Film Studies

Exam board: WJEC
Guidance: Grade 5 in GCSE English and 5 in either film studies (if taken at GCSE), or in another written subject.
Course Start Date: 09/2021
Course length: 2 Years
Course description

Many consider film to be the main cultural innovation of the 20th century and a major art form of the last hundred years. Those who study it characteristically bring with them a high degree of enthusiasm and excitement for what is a powerful and culturally significant medium, inspiring a range of responses from the emotional to the reflective.

Film studies consequently makes an important contribution to the curriculum, offering the opportunity to investigate how film works both as a powerful medium of representation and as an aesthetic medium. This new specification offers studies mainstream and independent American and British films from the past and the present as well as more recent global films, both non-English language and English language.

The historical range of film represented in those films is extended by the study of silent film and significant film movements so that learners can gain a sense of the development of film from its early years to its still emerging digital future. Studies in documentary, experimental and short films add to the breadth of the learning experience.

Production work is a crucial part of this specification and is integral to learners’ study of film. Studying a range of films from several different contexts is designed to give learners the opportunity to apply their knowledge and understanding of how films are constructed to their own filmmaking and screenwriting. This is intended to enable learners to create high quality film and screenplay work as well as provide an informed filmmaker’s perspective on their own study of film.

Course units

Component one: British and American film – 35% of qualification, 2.5 hour exam.
Section A: Classical Hollywood (1930-1990): Vertigo (Hitchcock, 1958) Bonnie & Clyde (Penn 1967)
Section B: Contemporary American film: La La Land (Chazelle, 2016) & Frances Ha (Baumbach, 2012)
Section C: British film since 1995: Trainspotting (Boyle, 1996) and Sightseers (Wheatley, 2012)

Component Two: Varieties of film – 35% of qualification, 2.5 hour exam.
Section A: Global film: Life is Beautiful (Benigni, 1997) & House of Flying Daggers (Zhang 2004)
Section B: Documentary: 20,000 days on Earth (Forsyth & Pollard 2014)
Section C: Film movements: Silent Comedies of Buster Keaton
Section D: Film movements: Experimental film – Pulp Fiction (Tarantino, 1994)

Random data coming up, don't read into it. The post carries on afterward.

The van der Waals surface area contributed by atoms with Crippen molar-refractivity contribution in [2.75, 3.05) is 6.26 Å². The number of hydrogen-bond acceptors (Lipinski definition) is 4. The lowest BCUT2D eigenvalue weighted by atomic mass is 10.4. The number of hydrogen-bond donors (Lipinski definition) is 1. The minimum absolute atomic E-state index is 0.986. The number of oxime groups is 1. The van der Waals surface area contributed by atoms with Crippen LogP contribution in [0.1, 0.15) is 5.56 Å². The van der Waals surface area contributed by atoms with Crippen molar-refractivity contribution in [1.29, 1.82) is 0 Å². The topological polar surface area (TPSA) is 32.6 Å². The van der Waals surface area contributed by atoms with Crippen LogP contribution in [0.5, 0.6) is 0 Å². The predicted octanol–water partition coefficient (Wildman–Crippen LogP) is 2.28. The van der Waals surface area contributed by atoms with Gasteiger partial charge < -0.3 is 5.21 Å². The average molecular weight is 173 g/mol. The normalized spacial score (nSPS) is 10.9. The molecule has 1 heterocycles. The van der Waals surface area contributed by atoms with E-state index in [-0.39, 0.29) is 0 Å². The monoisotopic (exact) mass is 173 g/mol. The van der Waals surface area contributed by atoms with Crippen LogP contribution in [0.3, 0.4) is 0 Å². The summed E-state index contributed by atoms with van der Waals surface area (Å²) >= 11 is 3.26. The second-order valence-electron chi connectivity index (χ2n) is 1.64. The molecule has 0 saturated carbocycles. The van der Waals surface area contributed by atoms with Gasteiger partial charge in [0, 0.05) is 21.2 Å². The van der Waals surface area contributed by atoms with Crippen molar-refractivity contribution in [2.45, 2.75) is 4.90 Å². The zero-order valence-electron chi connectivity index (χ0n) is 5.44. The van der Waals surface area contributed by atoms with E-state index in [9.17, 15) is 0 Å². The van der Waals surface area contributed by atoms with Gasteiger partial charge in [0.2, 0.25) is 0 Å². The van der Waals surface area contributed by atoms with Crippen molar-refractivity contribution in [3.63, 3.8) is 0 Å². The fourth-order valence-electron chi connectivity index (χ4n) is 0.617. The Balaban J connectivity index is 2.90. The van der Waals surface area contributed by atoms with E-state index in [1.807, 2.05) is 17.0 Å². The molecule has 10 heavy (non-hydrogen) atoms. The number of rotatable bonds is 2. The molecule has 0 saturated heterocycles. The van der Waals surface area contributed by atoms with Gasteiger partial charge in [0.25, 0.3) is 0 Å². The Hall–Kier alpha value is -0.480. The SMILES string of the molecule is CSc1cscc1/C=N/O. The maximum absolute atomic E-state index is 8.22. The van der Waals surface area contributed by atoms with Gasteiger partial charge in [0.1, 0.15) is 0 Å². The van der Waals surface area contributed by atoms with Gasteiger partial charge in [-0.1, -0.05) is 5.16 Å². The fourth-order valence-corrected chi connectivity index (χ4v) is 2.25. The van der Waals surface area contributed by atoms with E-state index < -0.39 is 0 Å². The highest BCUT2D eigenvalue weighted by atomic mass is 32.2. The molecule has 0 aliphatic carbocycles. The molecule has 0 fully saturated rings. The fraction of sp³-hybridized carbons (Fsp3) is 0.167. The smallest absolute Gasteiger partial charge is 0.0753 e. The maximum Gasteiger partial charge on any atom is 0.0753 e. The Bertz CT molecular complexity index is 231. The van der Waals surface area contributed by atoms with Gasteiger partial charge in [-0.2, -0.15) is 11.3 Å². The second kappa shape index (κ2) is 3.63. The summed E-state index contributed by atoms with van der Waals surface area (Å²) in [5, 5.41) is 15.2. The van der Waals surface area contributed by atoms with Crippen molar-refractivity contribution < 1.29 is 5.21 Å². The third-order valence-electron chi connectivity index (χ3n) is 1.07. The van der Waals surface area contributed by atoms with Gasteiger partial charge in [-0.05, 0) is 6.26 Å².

Component Three: Production – 30% of qualification, non-exam assessment.
The production may take the form of either a short film or a screenplay for a short film. The screenplay must be accompanied by a digitally photographed storyboard of a key sequence from the screenplay in order to demonstrate how the screenplay will be realised. Learners must also provide an evaluative analysis of the production, which analyses and evaluates the production in relation to other professionally produced films or screenplays.

The Framework for studying films
All films studied on the course will be deconstructed using the framework below:
the key elements of film form – cinematography, mise-en-scène, editing, sound and performance
2. the structural elements of film form – narrative, the processes of narration, including the role of the screenplay in providing narrative structure, and genre
3. how film creates meaning and generates response, including how it functions as a medium of representation. How do films represent different cultures and societies and what is the ideological significance of this?
4. film as an aesthetic medium. The way filmmakers create memorable visual & aural moments within a film. The sensory impact of the film on the viewer
5. the social, cultural, political, historical and institutional contexts of film
6. critical approaches to studying film
7. the idea of film as ‘constructed’ and including different conceptions of narrative, ideology and the idea of the ‘auteur’ (author of film)
8. key debates in film, to include: realist vs expressive film
9. film makers’ theories of film

Assessment

See above

What can I go on to
Film A level provides you with a range of skills appropriate for all university degrees in the Film/Media/Communications area. The practical side of the course enables students to approach higher education colleges with a show-reel of completed work as well as grades for entry. We have good links with Brighton Film School and many of our students have gained places at courses in Bournemouth, Birmingham, Ravensbourne and more besides.

Scroll to Top